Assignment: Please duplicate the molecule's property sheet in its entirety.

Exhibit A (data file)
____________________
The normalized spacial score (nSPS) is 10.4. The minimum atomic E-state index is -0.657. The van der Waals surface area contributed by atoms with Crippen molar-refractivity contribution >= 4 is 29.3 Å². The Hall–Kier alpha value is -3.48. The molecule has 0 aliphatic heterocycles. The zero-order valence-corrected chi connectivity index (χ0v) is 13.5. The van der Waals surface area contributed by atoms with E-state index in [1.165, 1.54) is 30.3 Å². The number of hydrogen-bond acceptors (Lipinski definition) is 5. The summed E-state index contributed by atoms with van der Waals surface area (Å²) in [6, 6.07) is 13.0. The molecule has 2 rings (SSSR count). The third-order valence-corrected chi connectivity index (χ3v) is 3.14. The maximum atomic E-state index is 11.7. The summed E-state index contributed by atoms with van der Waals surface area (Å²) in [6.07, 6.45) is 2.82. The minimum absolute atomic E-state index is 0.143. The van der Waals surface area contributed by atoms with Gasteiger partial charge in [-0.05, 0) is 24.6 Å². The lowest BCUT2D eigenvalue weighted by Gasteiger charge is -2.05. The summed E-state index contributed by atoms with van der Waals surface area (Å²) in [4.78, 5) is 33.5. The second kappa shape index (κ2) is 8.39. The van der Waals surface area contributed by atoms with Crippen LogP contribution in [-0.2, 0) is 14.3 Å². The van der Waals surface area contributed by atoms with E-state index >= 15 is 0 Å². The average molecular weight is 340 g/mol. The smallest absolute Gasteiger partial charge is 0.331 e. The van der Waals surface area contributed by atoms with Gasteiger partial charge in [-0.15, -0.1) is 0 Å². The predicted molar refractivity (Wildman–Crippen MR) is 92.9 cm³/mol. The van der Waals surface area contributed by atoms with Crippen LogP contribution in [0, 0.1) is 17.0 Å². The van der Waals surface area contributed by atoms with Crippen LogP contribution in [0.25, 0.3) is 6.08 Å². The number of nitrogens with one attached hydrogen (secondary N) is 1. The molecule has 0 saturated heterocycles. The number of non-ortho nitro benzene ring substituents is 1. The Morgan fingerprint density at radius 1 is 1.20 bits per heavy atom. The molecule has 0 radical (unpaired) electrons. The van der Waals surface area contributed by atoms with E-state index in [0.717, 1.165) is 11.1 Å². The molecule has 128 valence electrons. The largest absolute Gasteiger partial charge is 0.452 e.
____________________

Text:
The normalized spacial score (nSPS) is 10.4. The minimum atomic E-state index is -0.657. The van der Waals surface area contributed by atoms with Crippen molar-refractivity contribution >= 4 is 29.3 Å². The Hall–Kier alpha value is -3.48. The molecule has 0 aliphatic heterocycles. The zero-order valence-corrected chi connectivity index (χ0v) is 13.5. The van der Waals surface area contributed by atoms with E-state index in [1.165, 1.54) is 30.3 Å². The number of hydrogen-bond acceptors (Lipinski definition) is 5. The summed E-state index contributed by atoms with van der Waals surface area (Å²) in [6, 6.07) is 13.0. The molecule has 2 rings (SSSR count). The third-order valence-corrected chi connectivity index (χ3v) is 3.14. The maximum atomic E-state index is 11.7. The summed E-state index contributed by atoms with van der Waals surface area (Å²) in [6.07, 6.45) is 2.82. The minimum absolute atomic E-state index is 0.143. The van der Waals surface area contributed by atoms with Gasteiger partial charge in [-0.05, 0) is 24.6 Å². The lowest BCUT2D eigenvalue weighted by Gasteiger charge is -2.05. The summed E-state index contributed by atoms with van der Waals surface area (Å²) in [4.78, 5) is 33.5. The second kappa shape index (κ2) is 8.39. The van der Waals surface area contributed by atoms with Crippen LogP contribution in [-0.2, 0) is 14.3 Å². The van der Waals surface area contributed by atoms with E-state index >= 15 is 0 Å². The average molecular weight is 340 g/mol. The smallest absolute Gasteiger partial charge is 0.331 e. The van der Waals surface area contributed by atoms with Gasteiger partial charge in [-0.15, -0.1) is 0 Å². The predicted molar refractivity (Wildman–Crippen MR) is 92.9 cm³/mol. The van der Waals surface area contributed by atoms with Crippen LogP contribution in [0, 0.1) is 17.0 Å². The van der Waals surface area contributed by atoms with Crippen LogP contribution in [0.25, 0.3) is 6.08 Å². The number of nitrogens with one attached hydrogen (secondary N) is 1. The molecule has 0 saturated heterocycles. The number of non-ortho nitro benzene ring substituents is 1. The Morgan fingerprint density at radius 1 is 1.20 bits per heavy atom. The molecule has 0 radical (unpaired) electrons. The van der Waals surface area contributed by atoms with E-state index in [0.717, 1.165) is 11.1 Å². The molecule has 128 valence electrons. The largest absolute Gasteiger partial charge is 0.452 e.